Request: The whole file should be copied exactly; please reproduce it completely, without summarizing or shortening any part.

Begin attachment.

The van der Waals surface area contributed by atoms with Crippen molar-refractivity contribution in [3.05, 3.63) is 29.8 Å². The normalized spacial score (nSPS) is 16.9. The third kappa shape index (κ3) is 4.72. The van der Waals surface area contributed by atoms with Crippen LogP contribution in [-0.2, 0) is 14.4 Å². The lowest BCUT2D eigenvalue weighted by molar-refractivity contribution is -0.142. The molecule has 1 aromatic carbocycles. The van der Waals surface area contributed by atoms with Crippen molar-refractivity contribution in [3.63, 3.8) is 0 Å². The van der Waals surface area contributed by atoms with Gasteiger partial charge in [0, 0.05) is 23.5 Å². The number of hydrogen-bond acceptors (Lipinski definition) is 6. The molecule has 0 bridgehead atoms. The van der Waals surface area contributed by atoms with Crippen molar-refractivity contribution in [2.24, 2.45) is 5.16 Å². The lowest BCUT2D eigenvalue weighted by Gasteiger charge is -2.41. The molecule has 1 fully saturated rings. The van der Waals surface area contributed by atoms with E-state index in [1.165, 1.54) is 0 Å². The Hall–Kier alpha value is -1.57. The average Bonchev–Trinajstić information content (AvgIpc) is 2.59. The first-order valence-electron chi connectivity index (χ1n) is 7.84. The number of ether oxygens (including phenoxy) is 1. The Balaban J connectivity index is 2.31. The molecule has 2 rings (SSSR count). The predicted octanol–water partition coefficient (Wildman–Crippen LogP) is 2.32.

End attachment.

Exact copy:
The van der Waals surface area contributed by atoms with Crippen molar-refractivity contribution in [3.05, 3.63) is 29.8 Å². The normalized spacial score (nSPS) is 16.9. The third kappa shape index (κ3) is 4.72. The van der Waals surface area contributed by atoms with Crippen LogP contribution in [-0.2, 0) is 14.4 Å². The lowest BCUT2D eigenvalue weighted by molar-refractivity contribution is -0.142. The molecule has 1 aromatic carbocycles. The van der Waals surface area contributed by atoms with Crippen molar-refractivity contribution in [3.63, 3.8) is 0 Å². The van der Waals surface area contributed by atoms with Gasteiger partial charge in [0, 0.05) is 23.5 Å². The number of hydrogen-bond acceptors (Lipinski definition) is 6. The molecule has 0 bridgehead atoms. The van der Waals surface area contributed by atoms with Crippen molar-refractivity contribution in [2.24, 2.45) is 5.16 Å². The lowest BCUT2D eigenvalue weighted by Gasteiger charge is -2.41. The molecule has 1 fully saturated rings. The van der Waals surface area contributed by atoms with E-state index in [1.165, 1.54) is 0 Å². The Hall–Kier alpha value is -1.57. The average Bonchev–Trinajstić information content (AvgIpc) is 2.59. The first-order valence-electron chi connectivity index (χ1n) is 7.84. The number of ether oxygens (including phenoxy) is 1. The Balaban J connectivity index is 2.31. The molecule has 2 rings (SSSR count). The predicted octanol–water partition coefficient (Wildman–Crippen LogP) is 2.32.